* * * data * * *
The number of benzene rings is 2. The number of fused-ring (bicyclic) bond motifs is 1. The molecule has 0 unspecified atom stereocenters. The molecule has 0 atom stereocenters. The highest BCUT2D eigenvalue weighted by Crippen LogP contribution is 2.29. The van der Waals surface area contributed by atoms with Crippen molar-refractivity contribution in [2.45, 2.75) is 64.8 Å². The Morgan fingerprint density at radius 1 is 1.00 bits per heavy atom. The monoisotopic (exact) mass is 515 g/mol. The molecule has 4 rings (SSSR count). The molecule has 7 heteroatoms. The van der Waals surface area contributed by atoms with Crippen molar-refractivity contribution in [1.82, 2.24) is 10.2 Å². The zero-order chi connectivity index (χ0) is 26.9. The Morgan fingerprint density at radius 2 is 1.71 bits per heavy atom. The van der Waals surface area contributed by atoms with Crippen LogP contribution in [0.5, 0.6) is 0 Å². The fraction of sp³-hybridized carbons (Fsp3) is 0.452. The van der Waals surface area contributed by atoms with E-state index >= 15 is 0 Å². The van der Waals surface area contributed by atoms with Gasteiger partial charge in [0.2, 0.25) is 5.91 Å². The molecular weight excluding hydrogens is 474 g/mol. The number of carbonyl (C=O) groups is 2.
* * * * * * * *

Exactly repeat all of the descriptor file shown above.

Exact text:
The number of benzene rings is 2. The number of fused-ring (bicyclic) bond motifs is 1. The molecule has 0 unspecified atom stereocenters. The molecule has 0 atom stereocenters. The highest BCUT2D eigenvalue weighted by Crippen LogP contribution is 2.29. The van der Waals surface area contributed by atoms with Crippen molar-refractivity contribution in [2.45, 2.75) is 64.8 Å². The Morgan fingerprint density at radius 1 is 1.00 bits per heavy atom. The monoisotopic (exact) mass is 515 g/mol. The molecule has 4 rings (SSSR count). The molecule has 7 heteroatoms. The van der Waals surface area contributed by atoms with Crippen molar-refractivity contribution in [1.82, 2.24) is 10.2 Å². The zero-order chi connectivity index (χ0) is 26.9. The Morgan fingerprint density at radius 2 is 1.71 bits per heavy atom. The van der Waals surface area contributed by atoms with Crippen LogP contribution in [0.5, 0.6) is 0 Å². The fraction of sp³-hybridized carbons (Fsp3) is 0.452. The van der Waals surface area contributed by atoms with E-state index >= 15 is 0 Å². The van der Waals surface area contributed by atoms with Gasteiger partial charge in [0.2, 0.25) is 5.91 Å². The molecular weight excluding hydrogens is 474 g/mol. The number of carbonyl (C=O) groups is 2.